Search Auto-Repair-Questions

Wednesday, December 26, 2012

Sandbags for traction or no?

I have a 2003 Olds Silhouette minivan. Currently, the traction control & ABS are inoperable more than likely due to needing rear brake work. I don't care about the ABS, but the traction control definitely made a difference. I do not have the seats in the back of the van. My sister, who has TONS of experience driving curvy backroads in the worst of Michigan winter conditions, recommended I get sandbags and put them over the axle & rear wheel wells to aid in traction. I have done so - a friend loaded me up with feed bags full of wet sand, which are laying flat across the width of the van, probably weighing in at a total of between 175 and 200 lbs. But my dad thinks this is either useless or counter-productive, as this is a front-wheel drive vehicle. He wonders if this isn't even maybe causing an ever-so-slight dip in the back that is bringing the front tires every so slightly off the road (as if you put all the weight at the back of a boat, causing the front to rise up out of the water). My tires are ok, could be better, could be worse. I am generally an exceptionally good Michigan winter driver. But I have already ended up in a ditch once and had to have AAA come get me out, and ended up on the side of the road another time and had to dig out from under the tires to get back on the road. I'm now feeling exceptionally paranoid driving in snow, which I never did before. I have seriously never gotten into a skid I couldn't get out of before this. Do you think the sandbags are a bad idea?


  1. Sufficient weight is always better but it doesn't substitute proper snow-ice tires. I've seen better traction from non-studded tires as well.

  2. I personally think its counter weight.... it takes weight away from your front end which in turn removes traction... if you need brake work in the rear that could be causing your abs/traction issue as traction control and abs work off of your wheel speed sensors... if they are inoperable or operating poorly they can affect the way your abs and traction control work... I know rear brakes on your particular vehicle are rather inexpensive and if you need somebody to change them i'm in the jackson area and do great work and reasonable prices and i'm familiar with your type of van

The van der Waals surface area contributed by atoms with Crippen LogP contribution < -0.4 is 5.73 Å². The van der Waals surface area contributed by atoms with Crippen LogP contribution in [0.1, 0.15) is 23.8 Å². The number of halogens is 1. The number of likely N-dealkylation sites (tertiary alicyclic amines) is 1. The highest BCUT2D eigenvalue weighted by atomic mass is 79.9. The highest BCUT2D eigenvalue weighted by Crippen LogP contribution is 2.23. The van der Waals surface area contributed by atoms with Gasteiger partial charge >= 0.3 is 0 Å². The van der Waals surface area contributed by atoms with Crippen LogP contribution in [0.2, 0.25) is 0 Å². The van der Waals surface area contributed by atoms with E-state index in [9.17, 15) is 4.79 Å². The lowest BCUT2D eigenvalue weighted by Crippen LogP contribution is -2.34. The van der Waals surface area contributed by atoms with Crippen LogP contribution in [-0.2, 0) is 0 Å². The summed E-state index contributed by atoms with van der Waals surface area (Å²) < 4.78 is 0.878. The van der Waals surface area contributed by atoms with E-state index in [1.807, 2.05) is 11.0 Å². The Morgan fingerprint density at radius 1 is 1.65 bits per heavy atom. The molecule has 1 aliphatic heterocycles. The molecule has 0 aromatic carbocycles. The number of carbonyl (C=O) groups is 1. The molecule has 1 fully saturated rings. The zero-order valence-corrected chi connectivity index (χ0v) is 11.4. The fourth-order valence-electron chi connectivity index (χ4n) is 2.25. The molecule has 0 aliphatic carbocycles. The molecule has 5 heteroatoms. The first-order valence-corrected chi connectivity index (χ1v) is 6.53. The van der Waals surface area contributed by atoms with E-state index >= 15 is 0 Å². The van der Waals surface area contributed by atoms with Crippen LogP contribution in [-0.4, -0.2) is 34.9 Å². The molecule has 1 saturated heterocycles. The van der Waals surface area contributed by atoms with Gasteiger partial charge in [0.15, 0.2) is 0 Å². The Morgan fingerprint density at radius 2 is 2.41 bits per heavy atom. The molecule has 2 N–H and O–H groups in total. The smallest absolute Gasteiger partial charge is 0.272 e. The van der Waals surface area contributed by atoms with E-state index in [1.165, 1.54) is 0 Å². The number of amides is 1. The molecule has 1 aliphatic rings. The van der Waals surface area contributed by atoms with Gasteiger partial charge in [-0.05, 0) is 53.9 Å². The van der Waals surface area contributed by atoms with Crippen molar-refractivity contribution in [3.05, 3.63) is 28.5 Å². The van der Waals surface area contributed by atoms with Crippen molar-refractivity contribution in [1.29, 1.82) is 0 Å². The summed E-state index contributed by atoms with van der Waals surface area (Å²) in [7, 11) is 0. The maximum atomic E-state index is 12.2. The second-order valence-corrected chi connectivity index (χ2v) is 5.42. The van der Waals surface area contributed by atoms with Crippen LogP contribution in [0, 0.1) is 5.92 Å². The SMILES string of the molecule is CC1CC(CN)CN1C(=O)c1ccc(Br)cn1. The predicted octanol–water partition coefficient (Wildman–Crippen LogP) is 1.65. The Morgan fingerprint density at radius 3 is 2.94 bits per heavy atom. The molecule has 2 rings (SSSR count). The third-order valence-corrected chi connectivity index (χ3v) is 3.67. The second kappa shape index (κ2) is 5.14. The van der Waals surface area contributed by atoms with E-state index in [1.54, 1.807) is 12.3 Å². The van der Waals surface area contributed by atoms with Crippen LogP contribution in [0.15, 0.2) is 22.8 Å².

3. I am going to agree with your dad. Take the sand out but carry some bags of kitty litter should you get stuck in the snow. And if you have an auto trans, never try to spin your way out as this can take out a transmission in a matter of minutes. Back in the '70's a friend bought a new Chrysler in the middle of winter. Slid into a ditch and tried to spin his way out, burnt the trans, was towed to the dealer. The mechanic pulled the trans dip stick, smelled it, and said this ones on you.

    Back in the '90's, I worked midnights at the Hostess plant in Detroit. We had a big snow storm one day, drove to work, and got stuck in a turn around (Michigan left turn) Left the truck and went to punch in, get it later. It was a down day for production, and the boss told everyone to move our vehicles to the truck docks as he had a plow coming to plow the parking lots. Dug mine out and moved it. One guy who had made it to the lot, got in, spinned his wheels from the lot, around the u turn, spinning his wheels all the way. When he got in I told him that was the worst thing you can do for your trans. He said I grew up in northern PA, and I know how tro drive in snow.

    The next day he came in with another car. Asked him why and he said truck is in the garage, because the trans went out.

    One more thing, when driving on hard packed snow ot ice, slow down. Also when you have to stop, shit to neutral or push the clutch in. This gives you 4 wheel braking and no wheels driving. I learned this by accident (pun intended) when I was 13 in 1954.